Bird flu could be "worse than Sars", if it mutates so it can spread between humans, experts have warned.
The disease is picked up through close contact with poultry
Three deaths in Vietnam have been linked to the disease, which is affecting poultry across Asia.
Experts say that all cases seen so far in humans have occurred after people had been in close contact with sick birds.
But the World Health Organisation has warned that avian flu has a higher mortality rate than Sars.
Peter Cordingley, spokesman for the World Health Organization regional office in Manilla told the AFP news agency: "If the H5N1 virus attaches itself to the common human flu virus and if it is then effectively transmitted, it has the potential to cause widespread damage.
"The common human flu virus is far more infectious than the Sars virus and can spread by aerosol and not just through droplets as in the case of Sars virus.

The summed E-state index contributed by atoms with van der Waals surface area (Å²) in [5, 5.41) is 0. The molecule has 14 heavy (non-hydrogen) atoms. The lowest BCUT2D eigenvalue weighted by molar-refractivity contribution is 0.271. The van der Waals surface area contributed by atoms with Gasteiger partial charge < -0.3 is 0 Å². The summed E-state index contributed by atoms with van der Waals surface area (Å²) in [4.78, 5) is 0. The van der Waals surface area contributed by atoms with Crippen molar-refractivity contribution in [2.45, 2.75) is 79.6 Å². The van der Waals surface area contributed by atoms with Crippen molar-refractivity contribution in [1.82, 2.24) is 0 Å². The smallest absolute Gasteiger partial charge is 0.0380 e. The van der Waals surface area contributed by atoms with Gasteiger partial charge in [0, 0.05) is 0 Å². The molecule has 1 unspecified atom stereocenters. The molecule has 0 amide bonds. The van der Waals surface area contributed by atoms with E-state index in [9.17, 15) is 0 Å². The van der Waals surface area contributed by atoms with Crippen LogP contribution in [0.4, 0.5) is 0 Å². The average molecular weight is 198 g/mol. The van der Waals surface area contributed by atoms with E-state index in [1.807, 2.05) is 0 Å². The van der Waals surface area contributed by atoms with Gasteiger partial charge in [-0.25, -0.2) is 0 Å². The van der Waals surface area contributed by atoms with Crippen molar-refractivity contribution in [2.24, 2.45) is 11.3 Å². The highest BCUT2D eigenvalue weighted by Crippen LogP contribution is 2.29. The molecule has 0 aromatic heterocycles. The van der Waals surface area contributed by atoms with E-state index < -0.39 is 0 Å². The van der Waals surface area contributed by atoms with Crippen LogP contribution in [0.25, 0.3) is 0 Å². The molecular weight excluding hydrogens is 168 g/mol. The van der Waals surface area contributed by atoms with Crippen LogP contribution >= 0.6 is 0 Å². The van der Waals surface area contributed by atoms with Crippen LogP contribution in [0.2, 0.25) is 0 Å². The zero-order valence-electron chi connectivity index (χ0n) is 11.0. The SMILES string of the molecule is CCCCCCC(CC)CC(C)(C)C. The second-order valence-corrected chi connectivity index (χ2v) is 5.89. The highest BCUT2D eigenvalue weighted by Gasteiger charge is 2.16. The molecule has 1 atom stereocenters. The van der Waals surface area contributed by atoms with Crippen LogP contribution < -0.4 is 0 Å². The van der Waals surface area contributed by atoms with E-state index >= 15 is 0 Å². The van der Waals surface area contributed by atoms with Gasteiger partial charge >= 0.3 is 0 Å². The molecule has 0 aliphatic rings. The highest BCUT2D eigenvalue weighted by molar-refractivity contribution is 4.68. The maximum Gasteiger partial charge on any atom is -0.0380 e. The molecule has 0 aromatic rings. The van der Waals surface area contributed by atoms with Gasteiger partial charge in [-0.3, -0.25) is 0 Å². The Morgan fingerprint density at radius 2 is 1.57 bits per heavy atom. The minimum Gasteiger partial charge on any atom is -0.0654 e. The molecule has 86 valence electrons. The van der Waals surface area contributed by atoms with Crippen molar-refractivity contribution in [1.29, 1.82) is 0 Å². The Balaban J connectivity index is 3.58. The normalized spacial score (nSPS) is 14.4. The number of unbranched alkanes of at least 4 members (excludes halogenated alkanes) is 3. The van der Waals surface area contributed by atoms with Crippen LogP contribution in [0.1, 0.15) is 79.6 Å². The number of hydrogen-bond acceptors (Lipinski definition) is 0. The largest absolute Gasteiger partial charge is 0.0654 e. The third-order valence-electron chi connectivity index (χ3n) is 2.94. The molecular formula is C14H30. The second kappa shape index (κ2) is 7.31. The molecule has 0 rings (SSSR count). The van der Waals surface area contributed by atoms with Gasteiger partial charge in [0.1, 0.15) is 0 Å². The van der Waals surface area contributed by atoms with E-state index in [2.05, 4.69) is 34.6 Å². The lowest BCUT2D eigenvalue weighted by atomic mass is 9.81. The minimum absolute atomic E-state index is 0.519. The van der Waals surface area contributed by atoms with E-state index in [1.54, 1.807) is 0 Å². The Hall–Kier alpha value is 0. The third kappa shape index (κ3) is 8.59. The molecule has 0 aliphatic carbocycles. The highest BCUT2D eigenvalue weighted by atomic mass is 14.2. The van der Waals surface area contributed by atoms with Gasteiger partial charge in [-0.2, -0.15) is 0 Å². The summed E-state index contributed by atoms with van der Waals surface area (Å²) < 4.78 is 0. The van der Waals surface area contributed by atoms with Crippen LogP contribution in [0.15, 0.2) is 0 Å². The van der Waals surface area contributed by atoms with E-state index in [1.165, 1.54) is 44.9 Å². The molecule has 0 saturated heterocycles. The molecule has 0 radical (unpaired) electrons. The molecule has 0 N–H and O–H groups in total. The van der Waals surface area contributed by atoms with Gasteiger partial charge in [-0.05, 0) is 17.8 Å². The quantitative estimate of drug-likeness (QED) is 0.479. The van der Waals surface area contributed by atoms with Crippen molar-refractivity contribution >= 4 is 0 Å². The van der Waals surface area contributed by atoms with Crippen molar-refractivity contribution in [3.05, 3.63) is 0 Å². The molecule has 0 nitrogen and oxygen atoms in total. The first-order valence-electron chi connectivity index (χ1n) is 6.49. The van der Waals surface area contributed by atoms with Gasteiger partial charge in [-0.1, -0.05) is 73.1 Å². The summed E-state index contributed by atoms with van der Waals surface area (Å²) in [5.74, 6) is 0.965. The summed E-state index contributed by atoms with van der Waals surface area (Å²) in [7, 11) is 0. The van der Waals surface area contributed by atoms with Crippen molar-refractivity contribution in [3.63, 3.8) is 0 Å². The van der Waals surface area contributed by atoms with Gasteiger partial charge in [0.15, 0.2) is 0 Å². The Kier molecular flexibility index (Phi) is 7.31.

Mr Cordingley added: "The mortality rate is far higher than that of the Sars virus."
Up to 12 people are thought to have been infected with avian flu in the Vietnam outbreak, including the three who have died.
In a Hong Kong outbreak in 1997, the disease killed six out of 18 people who were infected.
Sars has killed around 800 people worldwide and infected at least 8,400 since it first emerged in November 2002.
Dr. Shigeru Omi, WHO regional director for the Western Pacific, added: "The evidence to date is that there is no sign of human-to-human transmission."
"However, should this occur, we would have a serious situation. "
It is thought that around a million birds have died from the virus, with thousands of others being culled to try and prevent the spread of the disease.
Vietnam last week confirmed it had seen an outbreak of the illness among chickens.
South Korea also confirmed its first case of the virus in birds for a week. It had already culled around two million chickens and ducks following am outbreak in December.
The disease has also been seen in chickens in Japan.
Various countries have announced bans on the import of live birds from affected areas.